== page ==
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#TGW: Size Matters

Feb. 13, 2015

By Matt Winkeljohn
The Good Word

Demarco Cox is a big guy who does a lot of things in big ways, and yet he may have to play bigger than usual when Florida State visits on Saturday.

Georgia Tech’s graduate student center is trying to work his way out of a shooting slump, and the Seminoles will not make that any easier when they roll a trio of 7-footers through their lineup in McCamish Pavilion.

At 6-feet-8, 276 pounds, Cox is noted as much for his width as his height. And while he’s scored in double figures 11 times for the Jackets after pulling that off just five times in three-plus seasons at Ole Miss before transferring to Tech, he hasn’t been scoring enough lately.

While he’s averaged 7.8 points over the past four games and that’s not far from his season average of 8.5, Cox has taken too many shots to justify that number.

Where he was averaging 51.4 percent from the floor through the Jackets’ first 20 games, he made just 13-of-33 over the past four games, and he’s coming off a two-point, 1-of-5 outing in Monday’s loss at Virginia Tech.

Head coach Brian Gregory has made a point of having the Yellow Jackets work the ball through the post, a benefit Cox did not enjoy at Ole Miss, and the big fella needs to do more with his opportunities.

“It’s repetition, just trying to get shots in practice to get back in the same groove you were in before,” he said. “I kind of get frustrated when I’m not scoring. I know I can score.”

Cox has a bigger role for the Jackets than he had for the Rebels, where he averaged 3.0 points and 2.8 rebounds over his career. His 15-point, 13-rebound game against Tech in the 2013 Barclay’s Classic was an outlier, yet he has shown at times this season that there’s some bustle behind the muscle.

In back-to-back games early in the ACC schedule, he scored 14 and 17 points against Wake Forest and Notre Dame on a combined 12-of-17 shooting. He was 7-of-9 from the free throw line.

Gregory and his staff, chiefly bigs coach Mamodou N’Diaye, have helped Cox grow his game. He was asked to play differently at Ole Miss.

“I’ve kind of added a simple, turnaround jump shot, and going to my left,” he explained. “I have a right hand jump-hook, and I’m better at being able to use my size, my body and putting my shoulder into people.”

More recently, Cox has struggled with his shot – which is just about always from short range. He and the Jackets (11-13, 2-10 ACC) figure to be tested by FSU centers Kiel Turpin (7-0), Boris Bojanovsky (7-3) and Michael Ojo (7-1).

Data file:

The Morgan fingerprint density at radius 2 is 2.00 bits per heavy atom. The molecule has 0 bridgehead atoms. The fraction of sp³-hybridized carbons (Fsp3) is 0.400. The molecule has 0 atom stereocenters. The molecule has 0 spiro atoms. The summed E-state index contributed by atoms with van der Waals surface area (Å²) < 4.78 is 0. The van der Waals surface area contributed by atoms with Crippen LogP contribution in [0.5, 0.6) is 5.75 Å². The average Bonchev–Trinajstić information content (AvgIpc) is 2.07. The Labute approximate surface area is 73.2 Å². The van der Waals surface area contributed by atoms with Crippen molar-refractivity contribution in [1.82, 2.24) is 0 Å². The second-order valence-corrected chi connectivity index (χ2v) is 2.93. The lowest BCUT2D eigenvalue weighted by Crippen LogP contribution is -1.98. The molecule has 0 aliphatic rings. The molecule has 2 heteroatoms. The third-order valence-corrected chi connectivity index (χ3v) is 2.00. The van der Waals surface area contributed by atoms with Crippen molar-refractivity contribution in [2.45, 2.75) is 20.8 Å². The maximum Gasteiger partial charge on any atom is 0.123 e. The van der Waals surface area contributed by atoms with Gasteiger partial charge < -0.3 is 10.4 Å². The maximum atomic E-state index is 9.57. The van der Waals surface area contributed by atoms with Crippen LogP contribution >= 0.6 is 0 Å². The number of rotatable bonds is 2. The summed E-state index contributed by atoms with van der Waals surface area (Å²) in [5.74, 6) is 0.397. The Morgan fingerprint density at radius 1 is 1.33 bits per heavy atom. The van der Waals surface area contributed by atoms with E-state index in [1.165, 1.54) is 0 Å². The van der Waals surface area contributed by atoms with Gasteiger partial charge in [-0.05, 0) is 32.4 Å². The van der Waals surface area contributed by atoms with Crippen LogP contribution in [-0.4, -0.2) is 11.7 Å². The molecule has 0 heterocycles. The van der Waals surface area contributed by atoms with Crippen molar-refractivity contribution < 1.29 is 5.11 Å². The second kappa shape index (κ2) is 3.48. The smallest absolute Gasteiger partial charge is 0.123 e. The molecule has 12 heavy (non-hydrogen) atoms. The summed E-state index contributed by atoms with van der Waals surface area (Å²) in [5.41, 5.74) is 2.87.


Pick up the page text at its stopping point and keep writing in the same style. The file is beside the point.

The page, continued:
They are not gifted offensively, as Turpin’s 5.4-point scoring average leads the trio, and they’re not putting up big rebounding numbers. They’ve combined to block 61 shots, though, for the Seminoles (13-12, 5-7).

Unlike perimeter players, who mix jump shots with drives, Cox takes the vast majority of his shots in games with contact or at least a defender closing fast as he’s shooting.

It’s tougher to practice that than jump shooting, although the Jackets practice shooting with contact in a variety of ways.

“To be honest, it’s not something you can practice,” he said. “You just have to be able to feel comfortable catching the ball in traffic. At Ole Miss, it was more like, `We want you to screen for the guards.’

“I’m around the basket more here than I was there. There, I was mostly around the mid-range or even out to the 3[-point line]. Then, when the shot goes up, just crash the glass.”

Cox (8.5 points) is Tech’s third leading scorer behind Marcus Georges-Hunt (13.8) and Charles Mitchell (10.2), and tied with Robert Sampson for second in rebounding (6.1) behind Mitchell (7.1).

He leads the Jackets with 25 blocked shots, and he’s being asked to play differently at that end of the court as well. More often, Cox will stay with his man rather than rotate to defend another.

“I would say I helped more there than I do here,” he said. “I help here, but I don’t help as much.”

Cox’s basketball days may be drawing to a close. While the building construction major (with an emphasis on facility management) is open to the prospect of playing professionally overseas, he also is considering trying football as a professional option.

He played the sport his senior year in high school in Yazoo City, Miss., and was in that single season drew attention from a few of the nation’s recruiting services and some college programs. He sees himself as an offensive tackle prospect.

First, he has to work on beating blocks.

“I’m getting some touches in the post,” Cox said. “Coach is looking for me to score the ball, be a post threat compared to being at Ole Miss, where I wasn’t getting the ball in the post.”


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